3. Results

3.1. Lyciasalamandra Helverseni Quickly Develops Lethal Infection Loads of B. Salamandrivorans

Experimental infection of L. helverseni resulted in rapid increase in B. salamandrivorans loads (average of log (10) genomic equivalents (GE): 4.32 +/− 0.31 (standard deviation)) and humane end points for euthanasia (lethargy, skin lesions, abnormal postures) were reached at 4 weeks post exposure in all three animals. Infection dynamics and disease course were highly comparable to those observed in the reference fire salamanders (Figure 2).

3.2. B. Salamandrivorans Is Absent from Natural Populations of Lyciasalamandra sp

In total, 494 samples of Lyciasalamandra species across the entire genus range were found negative for B. salamandrivorans (Table 1). For each species, at least 30 samples were examined (Supplementary Table S2).

3.3. Lyciasalamandra Body Temperatures Fit the B. Salamandrivorans Thermal Envelope

All temperatures measured during salamander surface activity in the field and in the lab trial are well below the thermal critical maximum of 25 °C of B. salamandrivorans [23]. The opportunistic sampling of Turkish specimens yielded 19 measurements from five species. Animals in hiding places had an average body temperature of 12.8 °C (range: 8.4 °C–16.4 °C, n = 12) and active animals 10.6 °C (range: 6 °C–14.2 °C, n = 7). For the Greek L. helverseni, average body temperatures were 10.5 °C (range: 3.8 °C–14.6 °C, n = 35) in hiding places and 8.2 °C (range: 4.6 °C–12.8 °C, n = 75) when active (Supplementary Figure S1).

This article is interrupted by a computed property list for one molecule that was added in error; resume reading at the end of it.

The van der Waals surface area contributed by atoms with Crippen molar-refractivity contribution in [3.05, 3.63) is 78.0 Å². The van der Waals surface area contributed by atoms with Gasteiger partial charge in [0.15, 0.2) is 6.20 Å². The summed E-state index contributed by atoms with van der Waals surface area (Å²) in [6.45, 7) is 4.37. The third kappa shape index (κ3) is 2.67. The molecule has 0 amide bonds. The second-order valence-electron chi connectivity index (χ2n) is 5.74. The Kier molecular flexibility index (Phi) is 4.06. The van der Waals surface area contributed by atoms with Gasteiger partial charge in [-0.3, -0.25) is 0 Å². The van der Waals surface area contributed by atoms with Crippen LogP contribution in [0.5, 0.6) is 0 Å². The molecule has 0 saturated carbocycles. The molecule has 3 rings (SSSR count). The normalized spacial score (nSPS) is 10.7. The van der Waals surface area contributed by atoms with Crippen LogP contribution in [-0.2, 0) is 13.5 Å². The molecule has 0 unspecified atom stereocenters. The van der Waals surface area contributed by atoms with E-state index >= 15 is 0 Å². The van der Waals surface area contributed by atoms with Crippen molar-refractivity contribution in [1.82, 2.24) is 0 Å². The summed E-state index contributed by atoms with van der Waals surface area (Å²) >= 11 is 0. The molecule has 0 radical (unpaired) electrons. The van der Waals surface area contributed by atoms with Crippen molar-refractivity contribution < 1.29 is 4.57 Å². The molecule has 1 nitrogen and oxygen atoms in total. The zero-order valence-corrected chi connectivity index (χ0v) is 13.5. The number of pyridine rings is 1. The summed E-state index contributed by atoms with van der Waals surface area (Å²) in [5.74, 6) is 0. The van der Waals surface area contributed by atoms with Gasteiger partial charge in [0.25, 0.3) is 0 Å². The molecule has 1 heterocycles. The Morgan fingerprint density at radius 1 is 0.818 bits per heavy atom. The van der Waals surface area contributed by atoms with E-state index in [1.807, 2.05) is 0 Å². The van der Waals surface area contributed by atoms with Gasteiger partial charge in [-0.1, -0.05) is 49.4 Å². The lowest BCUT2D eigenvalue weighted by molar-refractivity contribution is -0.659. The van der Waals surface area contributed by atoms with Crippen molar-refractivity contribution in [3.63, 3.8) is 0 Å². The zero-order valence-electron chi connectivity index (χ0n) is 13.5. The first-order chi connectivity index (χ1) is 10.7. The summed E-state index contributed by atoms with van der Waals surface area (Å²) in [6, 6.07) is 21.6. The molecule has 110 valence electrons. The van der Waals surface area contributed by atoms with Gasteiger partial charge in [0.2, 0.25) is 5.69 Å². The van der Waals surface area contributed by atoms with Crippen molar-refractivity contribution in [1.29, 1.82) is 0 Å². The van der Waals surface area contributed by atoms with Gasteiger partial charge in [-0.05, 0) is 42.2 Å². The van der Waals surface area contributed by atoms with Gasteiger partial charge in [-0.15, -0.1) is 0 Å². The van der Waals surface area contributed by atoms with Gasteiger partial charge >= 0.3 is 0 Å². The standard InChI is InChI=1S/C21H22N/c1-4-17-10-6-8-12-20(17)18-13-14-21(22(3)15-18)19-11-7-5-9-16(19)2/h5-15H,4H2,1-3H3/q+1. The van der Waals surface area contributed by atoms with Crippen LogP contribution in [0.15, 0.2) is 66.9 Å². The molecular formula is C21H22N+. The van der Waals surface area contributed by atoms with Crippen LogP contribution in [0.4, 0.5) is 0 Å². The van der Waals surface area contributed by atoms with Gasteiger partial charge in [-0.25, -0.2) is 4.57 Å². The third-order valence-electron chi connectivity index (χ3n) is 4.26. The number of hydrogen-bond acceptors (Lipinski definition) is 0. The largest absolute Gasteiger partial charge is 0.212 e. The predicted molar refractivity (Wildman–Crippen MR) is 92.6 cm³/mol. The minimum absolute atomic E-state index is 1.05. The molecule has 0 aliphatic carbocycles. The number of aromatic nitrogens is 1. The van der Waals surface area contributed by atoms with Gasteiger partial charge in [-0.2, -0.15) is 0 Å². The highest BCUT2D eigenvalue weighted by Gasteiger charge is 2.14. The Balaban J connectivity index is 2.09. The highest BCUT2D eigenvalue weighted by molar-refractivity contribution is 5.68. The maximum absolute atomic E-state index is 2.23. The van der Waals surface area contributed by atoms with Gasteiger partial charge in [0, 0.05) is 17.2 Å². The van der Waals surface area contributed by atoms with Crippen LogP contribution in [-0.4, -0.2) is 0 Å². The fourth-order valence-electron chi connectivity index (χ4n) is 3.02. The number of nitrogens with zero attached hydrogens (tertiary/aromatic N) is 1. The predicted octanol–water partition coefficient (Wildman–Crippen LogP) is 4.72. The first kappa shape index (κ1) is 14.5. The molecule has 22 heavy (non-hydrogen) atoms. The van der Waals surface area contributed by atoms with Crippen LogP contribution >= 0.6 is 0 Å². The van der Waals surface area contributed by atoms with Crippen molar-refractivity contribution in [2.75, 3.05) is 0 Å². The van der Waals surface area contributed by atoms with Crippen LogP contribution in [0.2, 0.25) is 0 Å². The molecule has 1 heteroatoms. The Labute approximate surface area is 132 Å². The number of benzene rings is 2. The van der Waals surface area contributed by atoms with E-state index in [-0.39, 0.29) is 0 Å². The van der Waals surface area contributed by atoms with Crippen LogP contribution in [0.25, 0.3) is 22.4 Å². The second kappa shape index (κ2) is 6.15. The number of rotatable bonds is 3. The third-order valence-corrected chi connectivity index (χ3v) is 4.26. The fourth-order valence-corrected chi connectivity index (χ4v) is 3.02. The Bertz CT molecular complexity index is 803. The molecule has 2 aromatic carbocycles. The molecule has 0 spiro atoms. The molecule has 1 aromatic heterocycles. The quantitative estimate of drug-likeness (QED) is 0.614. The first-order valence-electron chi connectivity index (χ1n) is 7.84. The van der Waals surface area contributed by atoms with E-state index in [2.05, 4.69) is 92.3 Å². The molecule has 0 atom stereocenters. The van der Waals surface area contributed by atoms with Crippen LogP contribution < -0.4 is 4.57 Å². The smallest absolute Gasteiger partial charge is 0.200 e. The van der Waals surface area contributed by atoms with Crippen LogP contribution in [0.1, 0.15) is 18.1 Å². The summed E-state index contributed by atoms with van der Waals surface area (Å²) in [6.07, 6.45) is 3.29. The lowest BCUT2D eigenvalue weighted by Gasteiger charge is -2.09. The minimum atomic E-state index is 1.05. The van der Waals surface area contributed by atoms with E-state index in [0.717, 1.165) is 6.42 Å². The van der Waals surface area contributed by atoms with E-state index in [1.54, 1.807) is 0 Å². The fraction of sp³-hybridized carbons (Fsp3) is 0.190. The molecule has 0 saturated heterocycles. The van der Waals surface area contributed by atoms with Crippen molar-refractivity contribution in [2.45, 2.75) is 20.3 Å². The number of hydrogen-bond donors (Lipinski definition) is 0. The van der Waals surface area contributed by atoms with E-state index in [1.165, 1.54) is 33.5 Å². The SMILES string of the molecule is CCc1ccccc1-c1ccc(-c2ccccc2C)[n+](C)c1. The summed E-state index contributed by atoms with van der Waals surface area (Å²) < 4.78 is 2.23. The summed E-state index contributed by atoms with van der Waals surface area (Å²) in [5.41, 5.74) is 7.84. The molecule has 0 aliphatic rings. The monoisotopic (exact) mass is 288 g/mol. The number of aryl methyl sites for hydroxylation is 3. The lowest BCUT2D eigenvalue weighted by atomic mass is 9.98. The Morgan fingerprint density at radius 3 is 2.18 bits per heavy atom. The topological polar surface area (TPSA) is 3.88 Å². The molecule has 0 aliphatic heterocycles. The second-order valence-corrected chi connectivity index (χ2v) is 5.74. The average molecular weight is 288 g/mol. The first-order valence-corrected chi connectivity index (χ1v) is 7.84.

L. helverseni housed in a thermal gradient had an average body temperature of 16.3 °C +/− 0.6 °C (standard error of the mean (SEM)). A marked group effect (p ≤ 0.001) was noticed, and average temperatures per group were 13.5 °C, 17.1 °C and 18.0 °C. Of 68 temperature measurements, body temperature exceeded 20 °C on three occasions, and the highest temperature recorded during the experiment was 20.5 °C.
The temperature loggers placed in the field in 15 Turkish populations yielded consistent results during the salamanders’ surface activity period (November–April; Figure 3, Supplementary Table S3).

3.4. Thermal Conduciveness of Lyciasalamandra Surface Habitats for B. Salamandrivorans Survival

On average, 2858 readings were collected per temperature logging device. Temperatures in alleged salamander hiding places varied year-round between −0.1 °C –41.3 °C, with an overall average temperature of 17.5 °C (SEM 0.6 °C). When considering a constant temperature of at least 25 °C over at least 10 days lethal for B. salamandrivorans, temperature readings at 12 sites suggested poor year-round fungal survival at the site of recording. In contrast, three sites at higher elevation did not yield a single day with temperatures exceeding 25 °C (Figure 3).

4. Discussion